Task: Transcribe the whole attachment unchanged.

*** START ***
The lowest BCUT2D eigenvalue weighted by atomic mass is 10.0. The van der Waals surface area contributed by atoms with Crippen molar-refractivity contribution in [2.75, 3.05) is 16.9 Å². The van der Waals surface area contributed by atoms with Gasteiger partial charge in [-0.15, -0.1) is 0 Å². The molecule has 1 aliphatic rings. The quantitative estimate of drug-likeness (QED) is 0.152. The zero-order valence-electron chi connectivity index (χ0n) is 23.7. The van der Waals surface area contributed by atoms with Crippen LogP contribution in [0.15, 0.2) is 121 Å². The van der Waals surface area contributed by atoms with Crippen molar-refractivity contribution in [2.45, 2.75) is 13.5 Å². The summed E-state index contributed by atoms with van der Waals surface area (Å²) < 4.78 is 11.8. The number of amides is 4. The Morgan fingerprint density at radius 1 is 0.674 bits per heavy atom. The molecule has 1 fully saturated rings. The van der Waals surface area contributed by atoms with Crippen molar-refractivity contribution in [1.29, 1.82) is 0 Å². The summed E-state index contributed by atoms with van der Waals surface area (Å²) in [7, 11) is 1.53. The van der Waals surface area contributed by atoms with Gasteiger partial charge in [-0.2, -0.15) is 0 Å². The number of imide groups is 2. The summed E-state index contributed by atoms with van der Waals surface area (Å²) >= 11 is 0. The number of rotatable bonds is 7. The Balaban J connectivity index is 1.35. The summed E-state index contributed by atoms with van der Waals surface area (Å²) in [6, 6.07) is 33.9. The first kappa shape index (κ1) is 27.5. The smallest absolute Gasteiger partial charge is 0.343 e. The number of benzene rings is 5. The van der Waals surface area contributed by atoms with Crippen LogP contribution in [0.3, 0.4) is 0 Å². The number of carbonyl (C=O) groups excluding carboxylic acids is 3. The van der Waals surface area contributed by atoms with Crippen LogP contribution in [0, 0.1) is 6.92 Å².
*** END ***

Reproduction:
The lowest BCUT2D eigenvalue weighted by atomic mass is 10.0. The van der Waals surface area contributed by atoms with Crippen molar-refractivity contribution in [2.75, 3.05) is 16.9 Å². The van der Waals surface area contributed by atoms with Gasteiger partial charge in [-0.15, -0.1) is 0 Å². The molecule has 1 aliphatic rings. The quantitative estimate of drug-likeness (QED) is 0.152. The zero-order valence-electron chi connectivity index (χ0n) is 23.7. The van der Waals surface area contributed by atoms with Crippen LogP contribution in [0.15, 0.2) is 121 Å². The van der Waals surface area contributed by atoms with Crippen molar-refractivity contribution in [2.45, 2.75) is 13.5 Å². The summed E-state index contributed by atoms with van der Waals surface area (Å²) < 4.78 is 11.8. The number of amides is 4. The Morgan fingerprint density at radius 1 is 0.674 bits per heavy atom. The molecule has 1 fully saturated rings. The van der Waals surface area contributed by atoms with Crippen molar-refractivity contribution in [1.29, 1.82) is 0 Å². The summed E-state index contributed by atoms with van der Waals surface area (Å²) in [7, 11) is 1.53. The van der Waals surface area contributed by atoms with Gasteiger partial charge in [-0.2, -0.15) is 0 Å². The number of imide groups is 2. The summed E-state index contributed by atoms with van der Waals surface area (Å²) >= 11 is 0. The number of rotatable bonds is 7. The Balaban J connectivity index is 1.35. The summed E-state index contributed by atoms with van der Waals surface area (Å²) in [6, 6.07) is 33.9. The first kappa shape index (κ1) is 27.5. The smallest absolute Gasteiger partial charge is 0.343 e. The number of benzene rings is 5. The van der Waals surface area contributed by atoms with Crippen LogP contribution in [0.3, 0.4) is 0 Å². The number of carbonyl (C=O) groups excluding carboxylic acids is 3. The van der Waals surface area contributed by atoms with Crippen LogP contribution in [0, 0.1) is 6.92 Å².